The safest, best way to avoid any cracking in your retaining wall is to take matters into your hand from the very beginning and to plan it and build it so, that cracks have minimal chance to appear.
Interlocking block retaining walls are understandably becoming popular in San Diego, as not only they blend into the going green movement, but it is also easy to forget about cracking with retaining walls of this type.
Once you have decided to reshape your backyard and give that steep slope a fresh new looks by terracing it, you might want to learn more about interlocking block retaining walls. These walls are built from interlocking blocks that connect with each other through a lip on the front or rear side that locks into the block underneath, or through pins or dowels. Whichever technique used, the retaining wall strengthens once it is completely finished, because the soil pressure behind it helps the connection between blocks tighten even more. Once the wall is lined at the back side with landscaping fabric that does not allow soil and dirt to leak through the blocks, there is virtually no chance for cracks to appear. Materials for interlocking blocks include:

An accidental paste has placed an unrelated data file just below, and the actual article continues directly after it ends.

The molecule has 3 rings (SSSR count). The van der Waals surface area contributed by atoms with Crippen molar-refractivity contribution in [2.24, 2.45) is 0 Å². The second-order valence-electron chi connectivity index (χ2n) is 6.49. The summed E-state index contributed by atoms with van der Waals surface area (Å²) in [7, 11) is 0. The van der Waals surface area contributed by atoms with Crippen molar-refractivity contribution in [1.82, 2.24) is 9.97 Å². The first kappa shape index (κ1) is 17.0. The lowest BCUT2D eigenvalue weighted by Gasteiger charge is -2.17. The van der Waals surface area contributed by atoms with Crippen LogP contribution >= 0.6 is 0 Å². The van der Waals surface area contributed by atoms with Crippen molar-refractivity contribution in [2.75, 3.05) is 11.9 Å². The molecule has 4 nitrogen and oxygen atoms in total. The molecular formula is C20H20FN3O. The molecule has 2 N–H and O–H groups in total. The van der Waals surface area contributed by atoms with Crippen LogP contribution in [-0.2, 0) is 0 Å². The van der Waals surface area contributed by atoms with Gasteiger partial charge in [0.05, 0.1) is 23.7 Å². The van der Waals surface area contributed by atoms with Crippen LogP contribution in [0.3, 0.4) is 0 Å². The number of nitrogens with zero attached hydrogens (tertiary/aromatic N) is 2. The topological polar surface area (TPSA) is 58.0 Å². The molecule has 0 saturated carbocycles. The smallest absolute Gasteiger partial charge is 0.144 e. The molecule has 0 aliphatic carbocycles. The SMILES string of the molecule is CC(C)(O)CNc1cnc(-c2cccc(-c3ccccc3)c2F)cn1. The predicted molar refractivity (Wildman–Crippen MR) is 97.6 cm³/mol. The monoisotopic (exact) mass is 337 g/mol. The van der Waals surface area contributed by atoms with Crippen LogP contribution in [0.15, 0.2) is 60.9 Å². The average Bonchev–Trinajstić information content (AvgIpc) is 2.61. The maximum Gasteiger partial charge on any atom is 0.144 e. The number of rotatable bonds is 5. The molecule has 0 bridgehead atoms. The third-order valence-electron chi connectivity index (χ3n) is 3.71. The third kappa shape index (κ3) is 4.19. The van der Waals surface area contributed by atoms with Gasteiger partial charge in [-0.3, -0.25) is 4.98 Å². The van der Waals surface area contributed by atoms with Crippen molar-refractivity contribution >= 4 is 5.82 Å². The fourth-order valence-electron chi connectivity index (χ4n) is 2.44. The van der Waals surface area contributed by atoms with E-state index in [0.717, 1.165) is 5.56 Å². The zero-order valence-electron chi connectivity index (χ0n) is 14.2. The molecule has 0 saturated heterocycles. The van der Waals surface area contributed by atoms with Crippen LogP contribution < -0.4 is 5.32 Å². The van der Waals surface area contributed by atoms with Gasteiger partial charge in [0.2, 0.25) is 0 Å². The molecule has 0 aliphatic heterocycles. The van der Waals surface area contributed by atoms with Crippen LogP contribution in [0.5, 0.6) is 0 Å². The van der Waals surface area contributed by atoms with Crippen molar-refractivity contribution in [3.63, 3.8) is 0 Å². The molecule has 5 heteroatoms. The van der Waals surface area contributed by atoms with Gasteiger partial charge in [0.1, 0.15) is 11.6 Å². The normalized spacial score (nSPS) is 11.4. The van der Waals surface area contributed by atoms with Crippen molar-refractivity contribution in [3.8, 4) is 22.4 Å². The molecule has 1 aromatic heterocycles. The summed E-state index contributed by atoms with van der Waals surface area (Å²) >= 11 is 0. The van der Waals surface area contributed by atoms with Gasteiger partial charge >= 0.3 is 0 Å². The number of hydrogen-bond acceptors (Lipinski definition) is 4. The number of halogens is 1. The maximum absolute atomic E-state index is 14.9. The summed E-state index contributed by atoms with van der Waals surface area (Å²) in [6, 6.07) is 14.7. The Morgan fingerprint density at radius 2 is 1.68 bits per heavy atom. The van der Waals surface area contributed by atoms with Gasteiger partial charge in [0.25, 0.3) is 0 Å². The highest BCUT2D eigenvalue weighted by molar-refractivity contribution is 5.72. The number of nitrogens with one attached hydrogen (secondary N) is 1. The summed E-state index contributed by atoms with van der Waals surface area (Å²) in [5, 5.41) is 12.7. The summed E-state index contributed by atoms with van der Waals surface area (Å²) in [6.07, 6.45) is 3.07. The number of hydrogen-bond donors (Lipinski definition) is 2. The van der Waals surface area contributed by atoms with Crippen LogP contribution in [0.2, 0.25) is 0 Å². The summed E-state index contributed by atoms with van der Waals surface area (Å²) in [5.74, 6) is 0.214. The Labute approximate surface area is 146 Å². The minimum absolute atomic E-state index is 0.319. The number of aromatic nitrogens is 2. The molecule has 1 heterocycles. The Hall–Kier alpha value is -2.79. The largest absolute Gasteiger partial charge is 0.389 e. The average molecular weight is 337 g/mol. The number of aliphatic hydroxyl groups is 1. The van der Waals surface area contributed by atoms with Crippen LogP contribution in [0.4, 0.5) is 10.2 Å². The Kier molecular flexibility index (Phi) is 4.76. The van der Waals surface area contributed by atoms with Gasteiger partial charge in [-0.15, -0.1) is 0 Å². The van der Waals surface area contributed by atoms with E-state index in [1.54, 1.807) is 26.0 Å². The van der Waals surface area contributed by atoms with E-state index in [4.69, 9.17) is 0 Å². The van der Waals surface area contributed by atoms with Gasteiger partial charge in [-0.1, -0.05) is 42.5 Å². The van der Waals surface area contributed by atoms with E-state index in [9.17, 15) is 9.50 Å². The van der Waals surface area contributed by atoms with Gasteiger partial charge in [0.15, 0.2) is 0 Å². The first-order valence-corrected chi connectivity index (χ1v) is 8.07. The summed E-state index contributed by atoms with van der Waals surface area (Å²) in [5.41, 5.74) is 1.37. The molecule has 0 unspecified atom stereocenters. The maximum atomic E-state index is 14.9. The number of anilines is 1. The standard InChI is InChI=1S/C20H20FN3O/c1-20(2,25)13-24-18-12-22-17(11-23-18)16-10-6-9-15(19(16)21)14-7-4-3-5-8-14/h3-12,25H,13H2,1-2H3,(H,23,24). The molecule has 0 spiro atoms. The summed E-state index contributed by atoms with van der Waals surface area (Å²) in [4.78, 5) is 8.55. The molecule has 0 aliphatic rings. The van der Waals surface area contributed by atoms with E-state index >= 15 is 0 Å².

This type of retaining wall is best suited for lower walls. Low interlocking block retaining walls are easy to build in a DIY project. To assure strength and stability for a high wall for your slope, check¬† and adhere to San Diego building codes, especially where reinforcement, trenching and drainage is required.
Cracks appear due to shallow design and engineering, where lateral soil pressure, load bearing-capacity, groundwater conditions and soil properties are not all carefully taken into account. The retaining wall must be able to resist lateral soil pressure and to also have the strength to push back. Poor compaction and improper drainage adds to soil pressure and significantly weakens the retaining wall, causing blocks to crack, distort and even break. Safe engineering is the key to strong and stable structures and retaining walls are in no way exception from this. Note that to build a retaining wall higher than 3 feet in San Diego you need to obtain the city permit.